The Defense Advanced Research Projects Agency is looking for small business partners and universities to assist with projects to advance the ‘third wave’ of artificial intelligence focused around partnering human user and machine learning systems, the agency’s director said Monday

Steven Walker, director of DARPA, told attendees at a Center for Strategic & International Studies (CSIS) event the agency will continue releasing monthly project topics to award research funds for AI concept development work.

DARPA Director Steven Walker

 “You can submit a proposal and within 90 days you’ll be awarded a contract,” Walker said. “It’s a great way for universities, especially with post-docs, to try something quickly, turn it around and then we hope that those will mushroom into the big DARPA programs.”

Walker noted that DARPA’s AI focus is on long-term outcomes that will assist the Pentagon’s effort to retain a technological edge in the area against peer competitors, specifically China.  “I still think in AI we’re ahead. I believe in the foundations of AI and the research we are still leading the world. There’s certainly no question that China, specifically, is doing better and catching up, and investing heavily in that field. But I still think we’re ahead,” Walker said. “From an application standpoint, they may have an advantage. They don’t have the same privacy issues that we do. I’d rather have the privacy issues we have, and the ethics that we have here.”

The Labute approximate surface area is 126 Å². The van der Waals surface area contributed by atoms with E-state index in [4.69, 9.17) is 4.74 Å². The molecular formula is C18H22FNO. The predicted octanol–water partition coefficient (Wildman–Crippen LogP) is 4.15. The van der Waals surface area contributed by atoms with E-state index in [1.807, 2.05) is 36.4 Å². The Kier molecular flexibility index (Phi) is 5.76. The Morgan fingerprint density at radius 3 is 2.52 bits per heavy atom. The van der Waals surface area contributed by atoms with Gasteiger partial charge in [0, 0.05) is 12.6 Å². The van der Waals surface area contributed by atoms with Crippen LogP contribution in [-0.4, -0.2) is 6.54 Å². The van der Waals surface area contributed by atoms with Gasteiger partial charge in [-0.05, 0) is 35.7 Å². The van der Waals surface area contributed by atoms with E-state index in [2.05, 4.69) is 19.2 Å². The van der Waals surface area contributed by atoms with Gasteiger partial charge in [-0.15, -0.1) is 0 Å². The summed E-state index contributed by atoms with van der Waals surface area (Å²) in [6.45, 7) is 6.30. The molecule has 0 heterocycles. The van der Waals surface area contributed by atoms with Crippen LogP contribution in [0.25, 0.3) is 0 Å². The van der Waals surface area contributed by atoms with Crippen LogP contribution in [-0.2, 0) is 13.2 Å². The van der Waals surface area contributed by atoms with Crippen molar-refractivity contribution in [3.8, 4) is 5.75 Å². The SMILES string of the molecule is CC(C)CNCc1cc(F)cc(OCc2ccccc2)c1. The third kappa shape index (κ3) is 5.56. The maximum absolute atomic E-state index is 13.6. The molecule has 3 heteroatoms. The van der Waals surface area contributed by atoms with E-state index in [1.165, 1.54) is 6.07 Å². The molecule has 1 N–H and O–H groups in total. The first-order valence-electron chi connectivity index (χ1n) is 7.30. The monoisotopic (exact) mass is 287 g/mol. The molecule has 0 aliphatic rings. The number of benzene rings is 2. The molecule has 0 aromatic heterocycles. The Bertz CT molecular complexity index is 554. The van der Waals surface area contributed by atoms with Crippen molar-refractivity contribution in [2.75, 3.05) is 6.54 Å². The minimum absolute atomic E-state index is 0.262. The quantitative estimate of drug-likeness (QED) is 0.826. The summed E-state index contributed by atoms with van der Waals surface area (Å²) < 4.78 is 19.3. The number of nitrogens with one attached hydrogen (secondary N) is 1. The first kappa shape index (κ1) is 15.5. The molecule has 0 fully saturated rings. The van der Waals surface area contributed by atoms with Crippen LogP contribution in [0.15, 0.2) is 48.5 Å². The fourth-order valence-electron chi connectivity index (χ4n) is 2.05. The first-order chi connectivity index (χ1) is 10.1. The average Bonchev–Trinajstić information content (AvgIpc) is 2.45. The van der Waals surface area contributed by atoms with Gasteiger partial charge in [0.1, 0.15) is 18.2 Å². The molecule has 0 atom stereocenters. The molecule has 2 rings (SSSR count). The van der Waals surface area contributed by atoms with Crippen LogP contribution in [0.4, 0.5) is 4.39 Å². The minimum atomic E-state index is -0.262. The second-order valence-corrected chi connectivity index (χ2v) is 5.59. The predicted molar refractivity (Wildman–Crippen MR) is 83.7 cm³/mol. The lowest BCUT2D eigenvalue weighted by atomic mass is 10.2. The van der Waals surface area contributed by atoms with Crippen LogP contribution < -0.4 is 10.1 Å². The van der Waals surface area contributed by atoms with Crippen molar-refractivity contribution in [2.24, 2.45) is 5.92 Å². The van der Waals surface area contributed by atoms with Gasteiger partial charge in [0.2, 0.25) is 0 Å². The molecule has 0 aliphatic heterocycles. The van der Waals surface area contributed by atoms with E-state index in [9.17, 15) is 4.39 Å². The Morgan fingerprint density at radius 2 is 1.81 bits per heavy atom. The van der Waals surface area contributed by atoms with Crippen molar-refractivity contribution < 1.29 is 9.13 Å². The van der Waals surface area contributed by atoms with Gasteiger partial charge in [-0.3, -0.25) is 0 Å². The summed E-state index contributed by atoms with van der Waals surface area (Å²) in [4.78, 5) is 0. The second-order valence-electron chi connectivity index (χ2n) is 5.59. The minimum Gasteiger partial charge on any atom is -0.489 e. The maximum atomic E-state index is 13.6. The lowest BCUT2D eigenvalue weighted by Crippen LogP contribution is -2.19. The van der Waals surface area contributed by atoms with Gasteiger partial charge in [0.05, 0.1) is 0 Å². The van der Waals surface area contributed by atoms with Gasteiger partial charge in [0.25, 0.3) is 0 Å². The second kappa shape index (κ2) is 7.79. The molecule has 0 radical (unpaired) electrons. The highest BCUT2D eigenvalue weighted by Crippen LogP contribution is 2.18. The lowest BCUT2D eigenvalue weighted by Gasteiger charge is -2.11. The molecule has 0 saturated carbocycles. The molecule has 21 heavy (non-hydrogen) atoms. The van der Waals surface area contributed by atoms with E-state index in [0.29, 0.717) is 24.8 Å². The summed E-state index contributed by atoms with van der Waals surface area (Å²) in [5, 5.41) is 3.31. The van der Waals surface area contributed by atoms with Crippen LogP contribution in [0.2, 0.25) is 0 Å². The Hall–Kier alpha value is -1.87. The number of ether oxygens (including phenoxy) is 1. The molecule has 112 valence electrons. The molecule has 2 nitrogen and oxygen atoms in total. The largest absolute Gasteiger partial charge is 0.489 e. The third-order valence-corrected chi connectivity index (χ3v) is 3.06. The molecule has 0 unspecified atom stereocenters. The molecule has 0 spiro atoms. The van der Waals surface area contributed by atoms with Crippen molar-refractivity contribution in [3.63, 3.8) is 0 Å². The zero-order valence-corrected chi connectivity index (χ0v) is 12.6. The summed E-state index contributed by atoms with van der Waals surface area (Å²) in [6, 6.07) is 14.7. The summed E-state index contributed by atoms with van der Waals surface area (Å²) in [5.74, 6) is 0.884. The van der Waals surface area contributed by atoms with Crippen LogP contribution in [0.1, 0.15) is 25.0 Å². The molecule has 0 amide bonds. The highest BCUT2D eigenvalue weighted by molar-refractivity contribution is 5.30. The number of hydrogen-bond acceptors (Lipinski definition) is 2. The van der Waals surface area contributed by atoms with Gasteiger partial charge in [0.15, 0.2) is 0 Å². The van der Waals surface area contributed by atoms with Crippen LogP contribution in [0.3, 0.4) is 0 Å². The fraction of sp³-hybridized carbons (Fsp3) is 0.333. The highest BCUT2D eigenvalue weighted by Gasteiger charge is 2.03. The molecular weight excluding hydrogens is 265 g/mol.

DARPA has released nine project topics to date, according to Walker, with plans to push ahead with specific focus areas with the agency expected to invest around $350 million-$400 million a year on AI-related efforts.

Upcoming projects will focus on the human-machine ‘partnering’ of AI’s third wave, which Walker said follows the first wave of expert learning systems and the second wave on potential machine learning applications. 

“We use the word ‘partner’ in how we want to see AI evolve in this third wave,” Walker said. 

DARPA is also focusing its AI outreach with academia as a key component for assisting with the new project topics. 

“Universities provide two things to DARPA and the broader national security community, I believe. One is ideas. We talk about DARPA bridging the gap between the far side ideas and bringing that into the warfighter’s capability space. I believe the universities provide those far side ideas,” Walker said. “To win those tech races, we can’t do it by protecting everything. It’s not going to work. We need to do it by continuing to lead, continuing to work with the academic community, DoD laboratories, industry, both small and large companies.”